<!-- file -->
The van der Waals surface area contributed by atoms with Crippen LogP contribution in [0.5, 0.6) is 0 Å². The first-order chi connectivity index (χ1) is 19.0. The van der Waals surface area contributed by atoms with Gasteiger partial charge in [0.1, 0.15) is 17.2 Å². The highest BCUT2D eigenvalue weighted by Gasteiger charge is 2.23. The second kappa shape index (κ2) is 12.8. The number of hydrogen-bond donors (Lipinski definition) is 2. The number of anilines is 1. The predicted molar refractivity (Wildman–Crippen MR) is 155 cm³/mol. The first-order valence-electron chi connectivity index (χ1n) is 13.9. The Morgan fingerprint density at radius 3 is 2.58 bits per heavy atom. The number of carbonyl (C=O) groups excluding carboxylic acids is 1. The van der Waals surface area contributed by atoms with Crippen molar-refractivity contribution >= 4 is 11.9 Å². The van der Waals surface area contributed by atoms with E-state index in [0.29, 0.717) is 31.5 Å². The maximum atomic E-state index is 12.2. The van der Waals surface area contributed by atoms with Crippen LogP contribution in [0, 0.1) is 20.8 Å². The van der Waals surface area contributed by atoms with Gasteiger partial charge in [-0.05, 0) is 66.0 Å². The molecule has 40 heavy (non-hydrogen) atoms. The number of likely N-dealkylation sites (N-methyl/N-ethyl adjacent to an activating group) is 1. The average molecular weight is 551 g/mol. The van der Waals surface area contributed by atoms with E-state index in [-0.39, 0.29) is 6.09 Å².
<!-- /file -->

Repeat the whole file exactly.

The van der Waals surface area contributed by atoms with Crippen LogP contribution in [0.5, 0.6) is 0 Å². The first-order chi connectivity index (χ1) is 19.0. The van der Waals surface area contributed by atoms with Gasteiger partial charge in [0.1, 0.15) is 17.2 Å². The highest BCUT2D eigenvalue weighted by Gasteiger charge is 2.23. The second kappa shape index (κ2) is 12.8. The number of hydrogen-bond donors (Lipinski definition) is 2. The number of anilines is 1. The predicted molar refractivity (Wildman–Crippen MR) is 155 cm³/mol. The first-order valence-electron chi connectivity index (χ1n) is 13.9. The Morgan fingerprint density at radius 3 is 2.58 bits per heavy atom. The number of carbonyl (C=O) groups excluding carboxylic acids is 1. The van der Waals surface area contributed by atoms with Crippen molar-refractivity contribution >= 4 is 11.9 Å². The van der Waals surface area contributed by atoms with E-state index in [0.29, 0.717) is 31.5 Å². The maximum atomic E-state index is 12.2. The van der Waals surface area contributed by atoms with Crippen LogP contribution in [0, 0.1) is 20.8 Å². The van der Waals surface area contributed by atoms with Gasteiger partial charge in [-0.05, 0) is 66.0 Å². The molecule has 40 heavy (non-hydrogen) atoms. The number of likely N-dealkylation sites (N-methyl/N-ethyl adjacent to an activating group) is 1. The average molecular weight is 551 g/mol. The van der Waals surface area contributed by atoms with E-state index in [-0.39, 0.29) is 6.09 Å².